This was not always successful for the uninitiated audience member. One New York Post critic described Saint-Point’s dance as “walking or capering more or less grotesquely and absurdly around the vast space of a stage” and saw little connection between the dance the geometric pattern displayed on the backdrop.[xxx] However, for others Metachorus was interpreted as a successful synthesis of Saint-Point’s Futurist theories. In Montjoie! edited by Canudo who understood the theoretical basis for Metachorus, various essayists referred to the metaphysical meaning of the performance and its geometric figures, showing it to be a success for fellow Futurists.[xxxi]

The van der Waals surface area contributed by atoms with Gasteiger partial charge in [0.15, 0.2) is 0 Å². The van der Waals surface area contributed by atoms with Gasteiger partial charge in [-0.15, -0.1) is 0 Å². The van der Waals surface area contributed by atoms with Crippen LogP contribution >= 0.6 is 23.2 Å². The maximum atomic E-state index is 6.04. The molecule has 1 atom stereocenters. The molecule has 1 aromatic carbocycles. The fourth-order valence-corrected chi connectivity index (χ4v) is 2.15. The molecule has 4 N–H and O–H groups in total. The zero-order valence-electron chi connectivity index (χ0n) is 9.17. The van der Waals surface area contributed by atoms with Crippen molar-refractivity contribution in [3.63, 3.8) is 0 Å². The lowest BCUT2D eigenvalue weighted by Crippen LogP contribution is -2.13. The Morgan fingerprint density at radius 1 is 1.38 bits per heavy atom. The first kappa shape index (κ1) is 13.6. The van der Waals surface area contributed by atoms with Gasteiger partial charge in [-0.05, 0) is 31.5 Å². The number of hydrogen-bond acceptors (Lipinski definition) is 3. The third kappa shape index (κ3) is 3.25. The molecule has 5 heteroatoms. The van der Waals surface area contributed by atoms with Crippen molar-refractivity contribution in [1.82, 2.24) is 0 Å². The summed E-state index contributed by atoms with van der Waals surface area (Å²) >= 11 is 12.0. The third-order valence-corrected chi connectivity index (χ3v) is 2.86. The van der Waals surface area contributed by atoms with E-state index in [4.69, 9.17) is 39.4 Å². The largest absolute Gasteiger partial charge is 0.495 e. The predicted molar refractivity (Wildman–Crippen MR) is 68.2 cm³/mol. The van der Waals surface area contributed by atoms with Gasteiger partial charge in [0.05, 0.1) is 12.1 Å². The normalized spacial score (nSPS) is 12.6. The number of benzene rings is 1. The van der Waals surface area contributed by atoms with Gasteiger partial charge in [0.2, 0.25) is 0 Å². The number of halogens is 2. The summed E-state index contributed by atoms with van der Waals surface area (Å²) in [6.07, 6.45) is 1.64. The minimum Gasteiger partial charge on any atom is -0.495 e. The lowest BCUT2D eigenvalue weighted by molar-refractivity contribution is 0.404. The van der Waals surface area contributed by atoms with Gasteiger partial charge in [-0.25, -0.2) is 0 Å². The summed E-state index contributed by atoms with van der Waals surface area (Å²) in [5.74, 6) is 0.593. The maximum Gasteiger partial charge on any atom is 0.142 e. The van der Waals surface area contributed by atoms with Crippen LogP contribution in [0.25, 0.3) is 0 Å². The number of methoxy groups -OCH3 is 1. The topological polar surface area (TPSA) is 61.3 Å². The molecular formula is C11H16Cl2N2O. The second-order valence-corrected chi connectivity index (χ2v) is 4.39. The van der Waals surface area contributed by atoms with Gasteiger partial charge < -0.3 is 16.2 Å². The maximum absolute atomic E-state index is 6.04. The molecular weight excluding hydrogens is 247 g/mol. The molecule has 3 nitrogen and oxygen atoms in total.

The success of Metachorus in communicating the theories behind it and its intended viewing experience to the audience is hard to gauge with only limited records from attendees. However, the success of Metachorus for Saint-Point, as a piece of art that made real all her Futurist theories, is immense. As the major face of women Futurists, it is important that the practical expression of Saint-Point’s ideas are studied, as her work and place within the movement sheds light on Futurist thought concerning women. The physical works of her more well known male contemporaries can be easily studied alongside their theoretical ideas of Futurism. This allows their works and theories to be the most readily understood and recognized productions of Futurism. Studying Valentine de Saint-Point’s Futurist theories without exploring how she intended for them to be practically expressed allows her contributions to Futurism to be somewhat overlooked and ignored for the theories and works of male artists that dominate the narrative of Italian Futurism.


[i] Adrien Sina, “Feminine Futures: Valentine de Saint-Point: Performance, Dance, War, Politics and Eroticism,” 43.